Explosives attack kills three police officers, wounds 10 in Mexico: governor
GUADALAJARA, Mexico - Three police officers were killed and 10 other people injured Tuesday in an "unprecedented" explosives attack in the Mexican state of Jalisco, the state governor said.
Police officers and staff from the state prosecutors' office "suffered a cowardly attack with explosive devices, which preliminarily caused the death of three colleagues from the municipal police and the Prosecutor's Office, as well as 10 people injured," Governor Enrique Alfaro said on Twitter.
"This is an unprecedented event that shows what these organized crime groups are capable of," the governor added. "This attack also represents a challenge against the Mexican state as a whole."
The western state is the base of operations of the Jalisco New Generation cartel, one of Mexico's most powerful drug trafficking groups, which has a presence in a large part of the country and is embroiled in disputes with other drug syndicates.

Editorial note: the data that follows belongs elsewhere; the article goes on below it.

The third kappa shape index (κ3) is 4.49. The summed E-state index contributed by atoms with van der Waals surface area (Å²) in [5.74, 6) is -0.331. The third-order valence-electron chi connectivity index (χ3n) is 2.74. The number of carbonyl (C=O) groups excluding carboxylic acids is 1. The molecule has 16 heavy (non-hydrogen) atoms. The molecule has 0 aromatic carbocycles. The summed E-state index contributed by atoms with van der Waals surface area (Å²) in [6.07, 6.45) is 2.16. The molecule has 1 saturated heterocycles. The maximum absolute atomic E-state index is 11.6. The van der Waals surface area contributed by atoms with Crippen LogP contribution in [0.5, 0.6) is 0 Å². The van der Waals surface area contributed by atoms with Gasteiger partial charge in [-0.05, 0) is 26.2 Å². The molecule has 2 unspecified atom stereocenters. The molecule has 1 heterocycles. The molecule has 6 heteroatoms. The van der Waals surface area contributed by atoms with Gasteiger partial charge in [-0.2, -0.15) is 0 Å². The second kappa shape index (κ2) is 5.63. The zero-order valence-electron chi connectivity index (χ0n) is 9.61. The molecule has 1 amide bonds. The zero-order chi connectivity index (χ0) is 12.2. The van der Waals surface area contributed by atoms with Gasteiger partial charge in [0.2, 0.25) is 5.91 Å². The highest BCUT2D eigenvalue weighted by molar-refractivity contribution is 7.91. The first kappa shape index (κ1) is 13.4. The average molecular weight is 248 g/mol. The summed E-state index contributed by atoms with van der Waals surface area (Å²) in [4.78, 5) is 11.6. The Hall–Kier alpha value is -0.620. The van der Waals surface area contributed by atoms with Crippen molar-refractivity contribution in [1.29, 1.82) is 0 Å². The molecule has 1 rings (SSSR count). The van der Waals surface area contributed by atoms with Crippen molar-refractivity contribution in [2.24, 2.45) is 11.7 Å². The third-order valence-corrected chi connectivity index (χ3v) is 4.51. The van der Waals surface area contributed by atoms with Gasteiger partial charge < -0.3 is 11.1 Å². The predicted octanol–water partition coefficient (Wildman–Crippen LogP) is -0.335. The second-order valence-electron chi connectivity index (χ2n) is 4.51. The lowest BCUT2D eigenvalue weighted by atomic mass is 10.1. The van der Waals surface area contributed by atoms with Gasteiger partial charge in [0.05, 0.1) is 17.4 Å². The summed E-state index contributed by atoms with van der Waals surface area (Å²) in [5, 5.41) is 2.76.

Alfaro said Jalisco's security cabinet was "in permanent session" to investigate the attack, which has not been attributed to a specific criminal organization.
According to reports by local network Televisa, the explosion occurred near a vehicle in which the security officials were travelling.
While car-bomb attacks are rare in Mexico, a car bomb in June killed a National Guard member and wounded others in Guanajuato, another state hit hard by cartel-linked violence.
Also on Tuesday, 13 security personnel who had been taken captive the day before by protesters in the southern state of Guerrero were released after negotiations with authorities.
Officials said the protesters were infiltrated by a criminal group.
Guerrero has endured years of violence linked to turf wars between drug cartels.
Since the launch of a controversial military anti-drug offensive in 2006, Mexico has recorded more than 340,000 murders and some 100,000 disappearances, mostly attributed to criminal organisations. - AFP